Good evening from Liverpool, New York! Our reading for this Monday, July 31, 2017 is Exodus 19.
It has been since last Wednesday since I wrote and posted a study. I was helping to lead a Closer Walk retreat for men in Canandaigua, New York. At such events we do not have access to technology, even watches. Distractions are limited to facilitate devotion to worship, teaching, and community. The Closer Walk is a three day course in Christian Living. It was a wonderful time which evidenced the fruit of four men making intentional commitments of faith in Christ and nine others who renewed their commitment to discipleship.
This day our passage opens with Moses and the entourage he led out from Egypt arriving at Mount Sinai where God had promised the people would gather t worship if Moses accepted the call to service from God. This was to be a sign to Moses that God was sending him. Of course he would not know this for certain until he accepted the job. Often our certainty of hearing God is only confirmed in hindsight. We are to live by faith and not by sight. We trust and obey first and only then do we confirm what God reveals is true.
God was faithful to his word as God always is and now the Hebrews were free and camped at the base of Mt. Sinai as God had promised. Moses was commanded to come up the mountain to receive instruction to give the people but before he did so he had to set limits for the people so they would not approach to far up the mountain lest they be destroyed. We are separated from God and cannot see God due to our sin. God is perfect and just and will not be exposed to evil. It is the reason God had to devise a plan for our redemption so we might have access and intimacy with God.
In our damaged state we cannot imagine the perfection of God; it would be too overwhelming and besides the gap between us only serves to feed our longing for God. We must accept the limits of our earthly worship of God. The best of worship experiences serve only as a foretaste of what is in store for us when the gap is closed between God and us. Some feel the gap has been closed now with the coming of the Holy Spirit following Christ’s ascension. While our worship should certainly be deepened now we know Christ and possess his Spirit we remain tangibly separated until our death or Christ returns. We are so close and yet still so far.
This is where many Pentecostals are in disagreement with others in the Body of Christ. They propose that since we have the Holy Spirit the curtain of separation has been torn away as the Book of Hebrews 10:20 states so that we can have unlimited access to God now. Unfortunately sin remains even in the best believer which limits our unbridled access to fellowship. CS Lewis wrote: “The closer we get to God the further away we realize we are.” I find this true in my own experience. There are therefore limits to our private and corporate worship though for certain we should make every effort to infuse our worship with passion and expectation for encountering the presence of Christ.
God informs Moses to warn the people about forcing worship. Rather we must wait, be expectant, and open for God to be revealed. We also find that worship was centered on the receiving and understanding of God’s revealed truth. Moses was to approach closer than the rest of those gathered to receive and then deliver the teachings of God. God was building deeper respect and attention to the leadership of Moses but in similar way the role of pastors and biblical teachers should be to invest in study and comprehension of the truth God has revealed in order to translate and apply for God’s people.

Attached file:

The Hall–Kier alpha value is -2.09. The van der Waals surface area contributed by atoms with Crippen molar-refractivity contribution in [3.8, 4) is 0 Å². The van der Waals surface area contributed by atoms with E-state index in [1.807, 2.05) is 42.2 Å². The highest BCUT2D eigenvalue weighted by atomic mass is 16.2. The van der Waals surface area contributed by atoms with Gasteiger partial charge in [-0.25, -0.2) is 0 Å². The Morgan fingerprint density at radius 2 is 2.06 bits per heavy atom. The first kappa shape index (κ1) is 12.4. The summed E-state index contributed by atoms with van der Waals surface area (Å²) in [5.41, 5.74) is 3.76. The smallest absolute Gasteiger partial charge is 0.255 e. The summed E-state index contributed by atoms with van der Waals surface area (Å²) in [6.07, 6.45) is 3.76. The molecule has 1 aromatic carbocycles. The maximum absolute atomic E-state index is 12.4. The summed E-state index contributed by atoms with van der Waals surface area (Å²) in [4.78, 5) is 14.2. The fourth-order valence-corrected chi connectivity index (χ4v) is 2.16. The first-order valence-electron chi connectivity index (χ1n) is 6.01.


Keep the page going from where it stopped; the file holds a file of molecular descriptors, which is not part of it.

While every believer should be invested in personal study the constraints of time and competing responsibilities limit the depth most can achieve. However, the primary task of the pastor teacher or preacher should be investment in the disciplines of prayer and study in order to “bring down from the mountain” what is revealed in God’s Word. This supplements and confirms the understanding of independent study. This places an onus of responsibility and accountability upon those who presume to teach and preach as well as the believer to prepare themselves to comprehend and discern the truth of what is taught.
The limits also accentuated the importance of the message God was giving through Moses, what we know as the Ten Commandments. They are in fact the core of the truth God wants us to know and affirm. They are the foundation of Jesus’ teaching over against the plethora of commandments rabbis and Teachers of the Law in later centuries contrived and which Jesus contended with. They warped the truth imposing harsh rules of conduct and establishing their abusive authority over the people.
Tomorrow we will take a closer look at the Big Ten but for today we must understand and accept the limits to our worship, personal study and those entrusted to teach and lead us. What we get out of worship and study is determined by what we put into it. Let us become more dedicated and committed to growing in faith and the knowledge of God.
Blessings! Pastor Brian Homan, pastor
Liverpool First UM Church